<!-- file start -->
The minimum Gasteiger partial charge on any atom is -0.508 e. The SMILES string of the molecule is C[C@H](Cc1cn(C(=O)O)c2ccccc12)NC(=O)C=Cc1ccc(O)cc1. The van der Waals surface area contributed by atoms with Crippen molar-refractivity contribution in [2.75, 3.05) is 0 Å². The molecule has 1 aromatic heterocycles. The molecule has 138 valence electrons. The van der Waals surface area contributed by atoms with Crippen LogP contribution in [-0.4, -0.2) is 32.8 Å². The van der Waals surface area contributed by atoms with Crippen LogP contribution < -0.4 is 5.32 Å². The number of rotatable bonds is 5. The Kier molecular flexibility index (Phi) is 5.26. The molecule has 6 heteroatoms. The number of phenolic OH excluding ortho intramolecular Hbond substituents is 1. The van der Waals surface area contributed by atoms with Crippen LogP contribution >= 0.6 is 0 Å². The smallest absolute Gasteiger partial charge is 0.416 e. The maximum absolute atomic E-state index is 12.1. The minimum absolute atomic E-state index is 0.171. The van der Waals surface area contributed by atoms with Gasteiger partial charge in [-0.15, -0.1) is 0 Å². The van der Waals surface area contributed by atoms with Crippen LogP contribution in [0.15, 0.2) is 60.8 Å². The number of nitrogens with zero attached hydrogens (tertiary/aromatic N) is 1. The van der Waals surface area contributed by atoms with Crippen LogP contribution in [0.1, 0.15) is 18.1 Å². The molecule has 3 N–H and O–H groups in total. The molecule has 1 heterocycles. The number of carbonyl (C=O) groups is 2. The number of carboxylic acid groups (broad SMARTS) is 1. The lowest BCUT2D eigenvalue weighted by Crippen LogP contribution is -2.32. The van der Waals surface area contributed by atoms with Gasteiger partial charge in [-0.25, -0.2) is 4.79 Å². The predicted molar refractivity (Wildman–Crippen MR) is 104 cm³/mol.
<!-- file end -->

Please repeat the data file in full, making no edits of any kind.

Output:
The minimum Gasteiger partial charge on any atom is -0.508 e. The SMILES string of the molecule is C[C@H](Cc1cn(C(=O)O)c2ccccc12)NC(=O)C=Cc1ccc(O)cc1. The van der Waals surface area contributed by atoms with Crippen molar-refractivity contribution in [2.75, 3.05) is 0 Å². The molecule has 1 aromatic heterocycles. The molecule has 138 valence electrons. The van der Waals surface area contributed by atoms with Crippen LogP contribution in [-0.4, -0.2) is 32.8 Å². The van der Waals surface area contributed by atoms with Crippen LogP contribution < -0.4 is 5.32 Å². The number of rotatable bonds is 5. The Kier molecular flexibility index (Phi) is 5.26. The molecule has 6 heteroatoms. The number of phenolic OH excluding ortho intramolecular Hbond substituents is 1. The van der Waals surface area contributed by atoms with Crippen LogP contribution >= 0.6 is 0 Å². The smallest absolute Gasteiger partial charge is 0.416 e. The maximum absolute atomic E-state index is 12.1. The minimum absolute atomic E-state index is 0.171. The van der Waals surface area contributed by atoms with Gasteiger partial charge in [-0.15, -0.1) is 0 Å². The van der Waals surface area contributed by atoms with Crippen LogP contribution in [0.15, 0.2) is 60.8 Å². The number of nitrogens with zero attached hydrogens (tertiary/aromatic N) is 1. The van der Waals surface area contributed by atoms with Crippen LogP contribution in [0.1, 0.15) is 18.1 Å². The molecule has 3 N–H and O–H groups in total. The molecule has 1 heterocycles. The number of carbonyl (C=O) groups is 2. The number of carboxylic acid groups (broad SMARTS) is 1. The lowest BCUT2D eigenvalue weighted by Crippen LogP contribution is -2.32. The van der Waals surface area contributed by atoms with Gasteiger partial charge in [-0.25, -0.2) is 4.79 Å². The predicted molar refractivity (Wildman–Crippen MR) is 104 cm³/mol.